Daily Mail Reporter – Daily Mail September 19, 2010
Six men held by counter-terrorism police probing an alleged plot to attack the Pope
have all been released without charge, Scotland Yard said today.
The men, all believed to be of North African origin, were arrested on Friday in London.
A Metropolitan Police spokesman said: 'Six men who were arrested under the Terrorism Act 2000 on Friday, September 17, were all released without charge late on Saturday night and early this morning.'
Police searched eight homes in north and east London and two business premises in central London, including a street cleaning depot as part of the investigation.
The Metropolitan Police said the searches of the premises had been completed and had not revealed any weapons or suspicious materials.
The men are believed to have been overheard by a colleague as they shared a joke in their canteen.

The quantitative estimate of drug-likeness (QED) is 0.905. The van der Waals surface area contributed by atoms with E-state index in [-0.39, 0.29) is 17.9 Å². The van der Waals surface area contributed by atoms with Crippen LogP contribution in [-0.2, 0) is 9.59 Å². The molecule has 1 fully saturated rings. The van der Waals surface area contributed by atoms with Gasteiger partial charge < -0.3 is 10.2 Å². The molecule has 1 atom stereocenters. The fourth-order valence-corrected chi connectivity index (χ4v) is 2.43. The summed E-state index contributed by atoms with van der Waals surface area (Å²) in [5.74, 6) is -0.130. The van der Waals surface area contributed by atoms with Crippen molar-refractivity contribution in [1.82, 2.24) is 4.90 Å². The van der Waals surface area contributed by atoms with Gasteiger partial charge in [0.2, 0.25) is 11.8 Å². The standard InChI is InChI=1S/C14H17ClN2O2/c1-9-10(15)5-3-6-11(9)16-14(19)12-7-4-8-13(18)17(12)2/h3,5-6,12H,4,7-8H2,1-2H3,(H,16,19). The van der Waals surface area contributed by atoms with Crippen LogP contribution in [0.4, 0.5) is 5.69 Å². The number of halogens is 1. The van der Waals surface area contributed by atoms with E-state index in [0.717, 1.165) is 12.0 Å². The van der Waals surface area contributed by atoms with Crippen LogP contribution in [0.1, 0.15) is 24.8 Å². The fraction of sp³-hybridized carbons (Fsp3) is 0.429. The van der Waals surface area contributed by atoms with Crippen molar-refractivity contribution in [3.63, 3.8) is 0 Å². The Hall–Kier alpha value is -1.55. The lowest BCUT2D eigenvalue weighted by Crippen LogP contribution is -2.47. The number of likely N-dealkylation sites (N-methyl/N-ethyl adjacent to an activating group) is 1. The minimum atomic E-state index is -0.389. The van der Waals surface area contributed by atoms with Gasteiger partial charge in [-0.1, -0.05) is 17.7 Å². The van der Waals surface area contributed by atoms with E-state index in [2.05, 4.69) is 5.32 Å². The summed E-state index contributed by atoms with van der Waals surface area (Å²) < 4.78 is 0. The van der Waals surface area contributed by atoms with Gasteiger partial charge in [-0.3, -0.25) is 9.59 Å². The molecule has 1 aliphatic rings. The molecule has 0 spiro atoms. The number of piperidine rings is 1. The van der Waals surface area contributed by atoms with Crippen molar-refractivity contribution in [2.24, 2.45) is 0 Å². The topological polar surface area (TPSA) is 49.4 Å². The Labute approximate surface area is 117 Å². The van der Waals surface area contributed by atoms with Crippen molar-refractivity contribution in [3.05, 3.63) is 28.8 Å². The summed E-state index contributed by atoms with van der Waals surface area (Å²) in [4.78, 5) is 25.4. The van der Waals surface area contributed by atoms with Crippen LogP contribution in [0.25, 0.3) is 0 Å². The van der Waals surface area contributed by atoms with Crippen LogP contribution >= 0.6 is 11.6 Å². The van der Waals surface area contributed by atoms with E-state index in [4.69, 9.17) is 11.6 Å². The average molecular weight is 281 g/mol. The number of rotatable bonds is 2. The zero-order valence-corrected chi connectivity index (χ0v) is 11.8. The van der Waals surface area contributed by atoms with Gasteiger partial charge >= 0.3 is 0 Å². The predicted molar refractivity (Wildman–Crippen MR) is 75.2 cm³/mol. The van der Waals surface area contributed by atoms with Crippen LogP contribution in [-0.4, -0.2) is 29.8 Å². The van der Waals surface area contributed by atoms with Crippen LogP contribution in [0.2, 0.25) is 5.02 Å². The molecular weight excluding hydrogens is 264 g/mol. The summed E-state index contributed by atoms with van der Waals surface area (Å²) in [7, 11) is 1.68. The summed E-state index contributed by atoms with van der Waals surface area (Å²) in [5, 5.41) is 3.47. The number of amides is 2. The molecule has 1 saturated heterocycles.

The Sunday Mirror reported that one of them said: 'It would be pretty difficult to shoot the Pope, wouldn't it, as his car is bulletproof?'
Another replied: 'Yeah, but I bet an RPG would get through that easily enough.'
A police source told the newspaper: 'When we received the information it was decided that we needed to get the men in and see if there was a real terrorist plot.
'It wasn't something that we could have taken a chance with, given that the Pope was in the country that day and the men had access to the Pope's route
'If somebody on a plane jokes that they have a bomb the authorities take it extremely seriously and this was a similar situation.'
The arrested men were aged 26, 27, 29, 36, 40 and 50.
One of the men, a 29-year-old, was arrested a home in north London on Friday afternoon.
The other five, believed to be street cleaners, were arrested at gunpoint as armed officers swooped on their base as they prepared to start their shift on Friday morning.
They work for Veolia Environmental Services, a contractor which employs 650 on-street staff to keep the streets of Westminster clean.
A huge security and public order operation swung into action as the Pope arrived in Britain.
Thousands of officers are involved in the operation from forces including the Met, Strathclyde, Lothian and Borders, West Midlands and British Transport Police.
The cost of policing the Pope's visit will exceed £1.5 million and is being co-ordinated by South Yorkshire Chief Constable Meredydd Hughes.
Last updated 20/09/2010